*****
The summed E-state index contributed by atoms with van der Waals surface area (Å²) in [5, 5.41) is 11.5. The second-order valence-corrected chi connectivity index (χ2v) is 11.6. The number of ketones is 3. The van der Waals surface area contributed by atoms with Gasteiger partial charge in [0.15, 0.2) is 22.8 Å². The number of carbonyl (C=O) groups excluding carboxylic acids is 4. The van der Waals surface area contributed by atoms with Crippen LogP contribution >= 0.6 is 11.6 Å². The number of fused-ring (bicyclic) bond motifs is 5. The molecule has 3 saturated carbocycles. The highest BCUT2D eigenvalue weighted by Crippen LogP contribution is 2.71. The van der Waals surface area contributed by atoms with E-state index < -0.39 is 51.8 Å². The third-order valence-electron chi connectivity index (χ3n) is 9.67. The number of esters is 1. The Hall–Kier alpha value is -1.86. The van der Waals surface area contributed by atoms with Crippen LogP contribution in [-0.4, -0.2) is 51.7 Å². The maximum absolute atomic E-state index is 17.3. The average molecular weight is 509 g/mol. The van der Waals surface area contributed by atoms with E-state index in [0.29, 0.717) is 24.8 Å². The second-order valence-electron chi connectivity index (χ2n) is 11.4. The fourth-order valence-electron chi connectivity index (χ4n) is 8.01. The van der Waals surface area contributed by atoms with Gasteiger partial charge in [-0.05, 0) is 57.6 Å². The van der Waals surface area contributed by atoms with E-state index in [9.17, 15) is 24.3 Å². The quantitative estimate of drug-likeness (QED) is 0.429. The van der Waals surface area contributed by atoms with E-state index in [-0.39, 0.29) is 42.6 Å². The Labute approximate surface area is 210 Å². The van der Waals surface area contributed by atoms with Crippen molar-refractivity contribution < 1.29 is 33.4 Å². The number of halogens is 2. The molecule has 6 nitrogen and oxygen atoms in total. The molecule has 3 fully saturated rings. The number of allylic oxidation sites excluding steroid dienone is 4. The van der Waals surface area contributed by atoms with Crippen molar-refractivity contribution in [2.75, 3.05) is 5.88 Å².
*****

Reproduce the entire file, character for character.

The summed E-state index contributed by atoms with van der Waals surface area (Å²) in [5, 5.41) is 11.5. The second-order valence-corrected chi connectivity index (χ2v) is 11.6. The number of ketones is 3. The van der Waals surface area contributed by atoms with Gasteiger partial charge in [0.15, 0.2) is 22.8 Å². The number of carbonyl (C=O) groups excluding carboxylic acids is 4. The van der Waals surface area contributed by atoms with Crippen LogP contribution >= 0.6 is 11.6 Å². The number of fused-ring (bicyclic) bond motifs is 5. The molecule has 3 saturated carbocycles. The highest BCUT2D eigenvalue weighted by Crippen LogP contribution is 2.71. The van der Waals surface area contributed by atoms with E-state index < -0.39 is 51.8 Å². The third-order valence-electron chi connectivity index (χ3n) is 9.67. The number of esters is 1. The Hall–Kier alpha value is -1.86. The van der Waals surface area contributed by atoms with Crippen LogP contribution in [-0.4, -0.2) is 51.7 Å². The maximum absolute atomic E-state index is 17.3. The average molecular weight is 509 g/mol. The van der Waals surface area contributed by atoms with E-state index in [0.29, 0.717) is 24.8 Å². The second-order valence-electron chi connectivity index (χ2n) is 11.4. The fourth-order valence-electron chi connectivity index (χ4n) is 8.01. The van der Waals surface area contributed by atoms with Gasteiger partial charge in [-0.05, 0) is 57.6 Å². The van der Waals surface area contributed by atoms with E-state index in [9.17, 15) is 24.3 Å². The quantitative estimate of drug-likeness (QED) is 0.429. The van der Waals surface area contributed by atoms with E-state index in [-0.39, 0.29) is 42.6 Å². The Labute approximate surface area is 210 Å². The van der Waals surface area contributed by atoms with Crippen molar-refractivity contribution < 1.29 is 33.4 Å². The number of halogens is 2. The molecule has 6 nitrogen and oxygen atoms in total. The molecule has 3 fully saturated rings. The number of allylic oxidation sites excluding steroid dienone is 4. The van der Waals surface area contributed by atoms with Crippen molar-refractivity contribution in [2.75, 3.05) is 5.88 Å².